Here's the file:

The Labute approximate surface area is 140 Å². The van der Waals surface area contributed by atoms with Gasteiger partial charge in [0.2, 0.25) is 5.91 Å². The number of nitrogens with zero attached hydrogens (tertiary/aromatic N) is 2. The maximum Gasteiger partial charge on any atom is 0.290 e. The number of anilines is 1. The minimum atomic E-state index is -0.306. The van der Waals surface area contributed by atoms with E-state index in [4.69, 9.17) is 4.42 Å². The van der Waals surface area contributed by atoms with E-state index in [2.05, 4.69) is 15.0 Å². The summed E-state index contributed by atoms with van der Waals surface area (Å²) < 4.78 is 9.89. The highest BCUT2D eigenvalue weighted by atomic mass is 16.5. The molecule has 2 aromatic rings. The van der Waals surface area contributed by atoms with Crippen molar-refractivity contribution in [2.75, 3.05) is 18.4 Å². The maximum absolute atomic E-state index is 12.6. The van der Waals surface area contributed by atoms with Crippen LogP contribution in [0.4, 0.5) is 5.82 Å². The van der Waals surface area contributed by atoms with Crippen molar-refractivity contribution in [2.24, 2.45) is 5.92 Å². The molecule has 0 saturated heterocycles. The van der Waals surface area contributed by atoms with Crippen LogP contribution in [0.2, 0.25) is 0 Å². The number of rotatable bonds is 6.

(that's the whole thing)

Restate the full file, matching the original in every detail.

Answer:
The Labute approximate surface area is 140 Å². The van der Waals surface area contributed by atoms with Gasteiger partial charge in [0.2, 0.25) is 5.91 Å². The number of nitrogens with zero attached hydrogens (tertiary/aromatic N) is 2. The maximum Gasteiger partial charge on any atom is 0.290 e. The number of anilines is 1. The minimum atomic E-state index is -0.306. The van der Waals surface area contributed by atoms with E-state index in [4.69, 9.17) is 4.42 Å². The van der Waals surface area contributed by atoms with E-state index in [2.05, 4.69) is 15.0 Å². The summed E-state index contributed by atoms with van der Waals surface area (Å²) < 4.78 is 9.89. The highest BCUT2D eigenvalue weighted by atomic mass is 16.5. The molecule has 2 aromatic rings. The van der Waals surface area contributed by atoms with Crippen molar-refractivity contribution in [2.75, 3.05) is 18.4 Å². The maximum absolute atomic E-state index is 12.6. The van der Waals surface area contributed by atoms with Crippen LogP contribution in [0.4, 0.5) is 5.82 Å². The van der Waals surface area contributed by atoms with Crippen molar-refractivity contribution in [2.24, 2.45) is 5.92 Å². The molecule has 0 saturated heterocycles. The van der Waals surface area contributed by atoms with Crippen LogP contribution in [0.2, 0.25) is 0 Å². The number of rotatable bonds is 6.